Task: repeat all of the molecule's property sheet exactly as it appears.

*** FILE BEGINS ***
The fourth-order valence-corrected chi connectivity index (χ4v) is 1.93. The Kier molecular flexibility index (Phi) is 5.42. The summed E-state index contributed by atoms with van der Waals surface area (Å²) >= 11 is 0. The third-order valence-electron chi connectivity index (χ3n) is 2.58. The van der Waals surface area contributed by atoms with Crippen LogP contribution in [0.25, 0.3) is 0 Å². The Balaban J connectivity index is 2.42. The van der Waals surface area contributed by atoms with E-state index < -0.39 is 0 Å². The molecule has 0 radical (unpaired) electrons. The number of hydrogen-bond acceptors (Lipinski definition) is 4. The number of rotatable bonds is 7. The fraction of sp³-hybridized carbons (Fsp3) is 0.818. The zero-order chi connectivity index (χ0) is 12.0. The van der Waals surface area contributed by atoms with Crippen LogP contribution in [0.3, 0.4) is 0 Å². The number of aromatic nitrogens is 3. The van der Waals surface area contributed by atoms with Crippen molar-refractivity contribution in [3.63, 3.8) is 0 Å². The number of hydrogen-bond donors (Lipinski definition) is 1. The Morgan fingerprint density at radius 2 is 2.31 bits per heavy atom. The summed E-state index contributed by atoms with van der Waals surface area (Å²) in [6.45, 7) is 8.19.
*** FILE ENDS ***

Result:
The fourth-order valence-corrected chi connectivity index (χ4v) is 1.93. The Kier molecular flexibility index (Phi) is 5.42. The summed E-state index contributed by atoms with van der Waals surface area (Å²) >= 11 is 0. The third-order valence-electron chi connectivity index (χ3n) is 2.58. The van der Waals surface area contributed by atoms with Crippen LogP contribution in [0.25, 0.3) is 0 Å². The Balaban J connectivity index is 2.42. The van der Waals surface area contributed by atoms with E-state index < -0.39 is 0 Å². The molecule has 0 radical (unpaired) electrons. The number of hydrogen-bond acceptors (Lipinski definition) is 4. The number of rotatable bonds is 7. The fraction of sp³-hybridized carbons (Fsp3) is 0.818. The zero-order chi connectivity index (χ0) is 12.0. The van der Waals surface area contributed by atoms with Crippen LogP contribution in [0.3, 0.4) is 0 Å². The number of aromatic nitrogens is 3. The van der Waals surface area contributed by atoms with Crippen molar-refractivity contribution in [3.63, 3.8) is 0 Å². The number of hydrogen-bond donors (Lipinski definition) is 1. The Morgan fingerprint density at radius 2 is 2.31 bits per heavy atom. The summed E-state index contributed by atoms with van der Waals surface area (Å²) in [6.45, 7) is 8.19.